REGENERATION of neurons damaged following spinal cord injuries is mediated by oxidising species, including peroxides, that form during the metabolism of oxygen, according to researchers from IBEC, Barcelona, Spain and Imperial College London, London, UK. The discovery could pave the way for the development of new regenerative therapies after nerve or spinal cord injury.
In order to understand the mechanism that regulates regeneration after injuries to the spinal cord, animals underwent conditioning nerve lesions; these are recognised as contributing to regeneration in later lesions, although it is not clear exactly how this works. After identifying that reactive oxygen species (ROS) always accompanied regeneration after an injury, the team administered oxygenated water, a type of ROS, in the sciatic nerve to try and simulate this conditional injury. It was found that only those animals that received the ROS injection were functional again 4 weeks after a spinal cord injury.
This study provides valuable information about the mechanisms concerning the role of ROS in regenerating neurons after injury, which could lead to new methods that control and improve regeneration after spinal cord injuries. “The solution would be to modulate the oxidant and inflammatory response of the body instead of blocking it, as we currently do,” explained first author of the study Dr Arnau Hervera, IBEC. “It questions the use of antioxidant and anti-inflammatory responses for nerve injuries, as it is evidence of the need to have an immune response that participates in the regeneration process.”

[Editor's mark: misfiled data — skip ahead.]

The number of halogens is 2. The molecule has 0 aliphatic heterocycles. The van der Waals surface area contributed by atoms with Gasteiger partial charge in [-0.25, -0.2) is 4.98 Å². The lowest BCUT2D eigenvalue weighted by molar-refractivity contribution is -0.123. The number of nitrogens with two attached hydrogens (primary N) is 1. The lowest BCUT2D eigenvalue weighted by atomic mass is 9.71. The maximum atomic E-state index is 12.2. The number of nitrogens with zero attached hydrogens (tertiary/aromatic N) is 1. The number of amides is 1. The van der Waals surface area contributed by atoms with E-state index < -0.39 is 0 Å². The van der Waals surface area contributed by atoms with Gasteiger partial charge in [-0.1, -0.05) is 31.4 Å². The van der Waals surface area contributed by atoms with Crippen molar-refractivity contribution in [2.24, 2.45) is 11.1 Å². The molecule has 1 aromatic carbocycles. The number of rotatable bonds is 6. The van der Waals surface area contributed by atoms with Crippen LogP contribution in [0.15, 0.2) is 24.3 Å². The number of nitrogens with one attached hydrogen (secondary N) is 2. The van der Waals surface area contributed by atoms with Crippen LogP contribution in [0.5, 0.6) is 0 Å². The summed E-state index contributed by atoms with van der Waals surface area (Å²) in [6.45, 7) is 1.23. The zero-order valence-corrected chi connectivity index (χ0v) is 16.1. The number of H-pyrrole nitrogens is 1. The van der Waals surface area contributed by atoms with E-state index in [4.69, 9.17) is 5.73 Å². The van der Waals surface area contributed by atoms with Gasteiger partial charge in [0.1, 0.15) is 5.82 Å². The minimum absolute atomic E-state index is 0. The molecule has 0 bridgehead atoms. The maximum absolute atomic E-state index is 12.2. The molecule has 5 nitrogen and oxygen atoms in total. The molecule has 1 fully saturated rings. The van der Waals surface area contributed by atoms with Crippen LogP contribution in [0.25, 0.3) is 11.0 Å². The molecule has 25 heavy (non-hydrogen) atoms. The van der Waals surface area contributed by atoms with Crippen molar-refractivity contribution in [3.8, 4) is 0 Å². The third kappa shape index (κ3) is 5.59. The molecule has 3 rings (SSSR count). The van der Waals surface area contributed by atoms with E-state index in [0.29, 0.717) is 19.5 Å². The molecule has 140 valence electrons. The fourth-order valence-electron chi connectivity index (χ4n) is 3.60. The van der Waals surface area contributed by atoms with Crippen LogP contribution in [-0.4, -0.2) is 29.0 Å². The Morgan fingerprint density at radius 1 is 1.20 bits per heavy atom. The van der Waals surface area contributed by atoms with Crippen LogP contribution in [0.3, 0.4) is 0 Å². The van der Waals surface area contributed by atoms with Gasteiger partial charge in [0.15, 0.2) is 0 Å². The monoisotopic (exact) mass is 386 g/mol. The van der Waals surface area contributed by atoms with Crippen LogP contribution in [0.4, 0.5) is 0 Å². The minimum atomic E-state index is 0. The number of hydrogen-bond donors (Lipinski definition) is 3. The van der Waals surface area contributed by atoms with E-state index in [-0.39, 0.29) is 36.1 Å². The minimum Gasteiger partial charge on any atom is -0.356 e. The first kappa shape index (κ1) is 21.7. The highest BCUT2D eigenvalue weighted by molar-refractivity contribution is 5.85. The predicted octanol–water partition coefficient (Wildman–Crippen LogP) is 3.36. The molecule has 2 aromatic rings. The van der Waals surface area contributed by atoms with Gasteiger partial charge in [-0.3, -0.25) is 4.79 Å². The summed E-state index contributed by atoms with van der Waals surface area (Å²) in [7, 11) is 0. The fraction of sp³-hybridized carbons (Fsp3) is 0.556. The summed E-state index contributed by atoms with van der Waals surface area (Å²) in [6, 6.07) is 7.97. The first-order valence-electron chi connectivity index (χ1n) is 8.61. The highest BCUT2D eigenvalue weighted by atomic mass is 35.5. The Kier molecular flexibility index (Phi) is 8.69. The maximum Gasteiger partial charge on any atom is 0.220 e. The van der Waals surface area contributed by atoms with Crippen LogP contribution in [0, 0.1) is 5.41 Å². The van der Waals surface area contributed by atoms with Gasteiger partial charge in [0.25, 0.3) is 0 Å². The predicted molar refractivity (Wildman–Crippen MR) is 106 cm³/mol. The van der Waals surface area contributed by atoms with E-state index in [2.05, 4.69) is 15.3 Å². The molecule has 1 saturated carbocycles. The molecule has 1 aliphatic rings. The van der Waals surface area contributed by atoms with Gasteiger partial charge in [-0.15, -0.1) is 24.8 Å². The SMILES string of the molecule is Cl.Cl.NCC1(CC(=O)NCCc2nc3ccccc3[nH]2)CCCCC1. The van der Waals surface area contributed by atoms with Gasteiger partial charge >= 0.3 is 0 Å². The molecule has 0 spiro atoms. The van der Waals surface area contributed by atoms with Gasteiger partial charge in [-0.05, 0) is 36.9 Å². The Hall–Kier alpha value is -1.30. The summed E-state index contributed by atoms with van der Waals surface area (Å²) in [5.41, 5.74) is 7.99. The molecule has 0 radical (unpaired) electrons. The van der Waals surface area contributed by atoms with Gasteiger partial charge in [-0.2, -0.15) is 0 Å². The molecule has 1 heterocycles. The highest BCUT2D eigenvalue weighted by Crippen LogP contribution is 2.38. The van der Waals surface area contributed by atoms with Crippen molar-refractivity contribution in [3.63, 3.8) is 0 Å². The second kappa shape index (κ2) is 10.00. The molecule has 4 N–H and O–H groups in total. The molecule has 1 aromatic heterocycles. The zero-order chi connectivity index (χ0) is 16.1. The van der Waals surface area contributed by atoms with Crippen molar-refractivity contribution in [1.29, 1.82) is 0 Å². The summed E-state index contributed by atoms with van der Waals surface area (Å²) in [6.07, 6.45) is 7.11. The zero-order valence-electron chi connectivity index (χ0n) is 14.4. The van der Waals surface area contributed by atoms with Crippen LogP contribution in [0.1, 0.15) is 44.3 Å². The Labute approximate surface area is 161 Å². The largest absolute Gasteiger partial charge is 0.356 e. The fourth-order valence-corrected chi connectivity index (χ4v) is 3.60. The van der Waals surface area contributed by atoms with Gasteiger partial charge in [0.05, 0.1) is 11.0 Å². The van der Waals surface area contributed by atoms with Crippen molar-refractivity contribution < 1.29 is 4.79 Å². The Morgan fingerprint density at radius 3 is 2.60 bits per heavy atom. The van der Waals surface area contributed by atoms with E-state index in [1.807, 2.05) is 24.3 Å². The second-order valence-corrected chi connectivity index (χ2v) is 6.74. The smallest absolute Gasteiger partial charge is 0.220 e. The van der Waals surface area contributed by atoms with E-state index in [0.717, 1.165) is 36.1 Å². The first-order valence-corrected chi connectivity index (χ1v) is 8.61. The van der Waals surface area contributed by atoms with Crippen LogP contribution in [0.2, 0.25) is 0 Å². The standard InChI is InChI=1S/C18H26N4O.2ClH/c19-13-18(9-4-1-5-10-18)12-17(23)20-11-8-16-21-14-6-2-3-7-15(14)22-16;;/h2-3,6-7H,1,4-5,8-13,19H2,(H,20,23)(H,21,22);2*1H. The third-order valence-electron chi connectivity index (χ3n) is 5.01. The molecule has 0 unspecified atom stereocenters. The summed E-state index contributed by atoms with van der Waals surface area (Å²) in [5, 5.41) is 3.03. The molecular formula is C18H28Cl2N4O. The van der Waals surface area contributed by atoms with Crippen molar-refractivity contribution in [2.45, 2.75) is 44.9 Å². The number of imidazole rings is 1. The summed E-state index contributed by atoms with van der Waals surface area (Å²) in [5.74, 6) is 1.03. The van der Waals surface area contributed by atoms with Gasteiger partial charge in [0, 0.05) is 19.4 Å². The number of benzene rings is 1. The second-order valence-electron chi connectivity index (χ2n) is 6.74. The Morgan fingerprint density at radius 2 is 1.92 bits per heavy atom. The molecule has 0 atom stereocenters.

New Type of Treatment
Currently, anti-inflammatories and antioxidants are used to mitigate the damage in nerve or spinal injury patients. This new research has shown how oxidation can promote the regeneration of axons following a nerve injury, which could be a far more effective method of treatment.
James Coker, Reporter
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